- Operational planning: Planning the operation of a distribution network one day or a few days ahead is a bit like driving in the fog. It is mandatory to anticipate if one wants to hedge against uncertain events in the network to avoid endangering the system, at the lowest cost. In the context of a distribution network, planning means deciding in advance when and how to use the flexibility and storage means, so that it is always possible to balance consumption and generation. Furthermore, operational planning must be coordinated with real-time control. This task is lead by University of Liège (SYSTMOD Research Unit), which has a long experience in power system optimization, and will develop dedicated decision-making software. The other partners involved are the University of Mons for building statistical models of the main uncertain variables such as wind generation, and Elia and Tractebel for their guidance.
- Real-time control: This work package deals with the real-time operation of distribution systems hosting a significant amount of renewable and distributed energy sources. Real-time monitoring and control is the last resort to protect the system against unscheduled events. This involves: (1) estimating the current operating conditions from the available real-time measurements, complemented by pseudo-measurements. This, in turn, will lead to identifying the optimal reinforcement of the measurement configuration (2) anticipating the near-future (short-term) evolution of the system, with due attention paid to variable renewable energy input (3) controlling distributed generation units, flexible loads, load tap changers, energy storage, or shunt capacitors in a smooth and coordinated manner in order to automatically correct (thermal) congestions and voltages outside limits. This task is led by University of Liège (SYSTMOD Research Unit), which has a long background in developing tools for dynamic simulation, monitoring and operation of power systems. The other partners are the University of Mons, which will build on its experience in processing statistical information to determine appropriate pseudo-measurements and short-term renewable energy forecast, and Tractebel that will bring its well-established expertise in industrial projects.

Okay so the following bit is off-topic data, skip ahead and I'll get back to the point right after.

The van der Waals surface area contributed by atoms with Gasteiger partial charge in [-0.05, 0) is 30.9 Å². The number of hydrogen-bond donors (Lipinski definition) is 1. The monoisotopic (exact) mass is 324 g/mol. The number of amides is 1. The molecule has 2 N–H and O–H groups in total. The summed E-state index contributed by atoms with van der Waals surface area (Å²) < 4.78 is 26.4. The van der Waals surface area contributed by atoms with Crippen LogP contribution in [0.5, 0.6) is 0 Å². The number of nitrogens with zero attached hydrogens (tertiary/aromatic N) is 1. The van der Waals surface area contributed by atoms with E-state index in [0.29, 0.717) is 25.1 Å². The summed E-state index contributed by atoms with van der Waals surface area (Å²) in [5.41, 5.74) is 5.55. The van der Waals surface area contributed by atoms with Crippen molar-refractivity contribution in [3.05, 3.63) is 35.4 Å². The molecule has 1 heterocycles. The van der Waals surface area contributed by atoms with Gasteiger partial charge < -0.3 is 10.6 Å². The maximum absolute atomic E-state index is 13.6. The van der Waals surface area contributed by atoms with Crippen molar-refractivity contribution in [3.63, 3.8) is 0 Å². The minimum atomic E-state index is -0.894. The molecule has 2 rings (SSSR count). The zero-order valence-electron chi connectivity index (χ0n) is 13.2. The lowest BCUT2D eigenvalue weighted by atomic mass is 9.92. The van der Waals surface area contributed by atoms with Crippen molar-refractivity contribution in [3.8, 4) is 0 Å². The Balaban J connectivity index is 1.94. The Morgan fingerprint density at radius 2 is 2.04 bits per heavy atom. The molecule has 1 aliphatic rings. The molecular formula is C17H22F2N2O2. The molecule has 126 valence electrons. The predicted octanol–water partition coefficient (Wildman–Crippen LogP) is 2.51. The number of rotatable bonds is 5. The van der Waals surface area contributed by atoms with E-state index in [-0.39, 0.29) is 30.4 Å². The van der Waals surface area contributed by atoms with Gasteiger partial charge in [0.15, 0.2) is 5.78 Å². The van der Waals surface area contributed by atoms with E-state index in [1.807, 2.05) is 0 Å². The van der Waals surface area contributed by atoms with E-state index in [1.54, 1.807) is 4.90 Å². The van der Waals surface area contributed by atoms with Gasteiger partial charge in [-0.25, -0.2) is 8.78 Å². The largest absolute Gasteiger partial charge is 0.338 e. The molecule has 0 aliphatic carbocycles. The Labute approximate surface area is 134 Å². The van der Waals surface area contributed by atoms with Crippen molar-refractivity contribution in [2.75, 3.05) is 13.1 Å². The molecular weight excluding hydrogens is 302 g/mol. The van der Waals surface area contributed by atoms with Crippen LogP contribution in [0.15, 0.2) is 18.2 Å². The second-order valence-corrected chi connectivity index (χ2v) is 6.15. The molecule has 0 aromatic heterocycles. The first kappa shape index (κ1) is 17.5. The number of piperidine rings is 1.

- Data collection: A sufficiently rich set of test systems is needed to assess the developments of the other work packages. As a DSO, Tecteo RESA, relying on its MV network knowledge, will collect technical data regarding distribution network material as well as provide the detailed layout of MV network structure. Besides information related to MV energy flows will be gathered and processed by statistic analysis performed by UMons. Finally, Tecteo RESA, with the help of ORES, will point out consistent test networks in order to assess the tools developed in the other tasks. For this task, Tecteo RESA will be supported by the following partners: ORES, Tractebel, EDF-Luminus, Elia, ULg and UMons.
GREDOR is funded by the Public Service of Wallonia, Department of Energy and Sustainable Building, coordinated by the University of Liège (ULg) and encompasses academic partners and partners from the power systems industry. GREDOR started on January 1, 2013.
More information at https://gredor.be/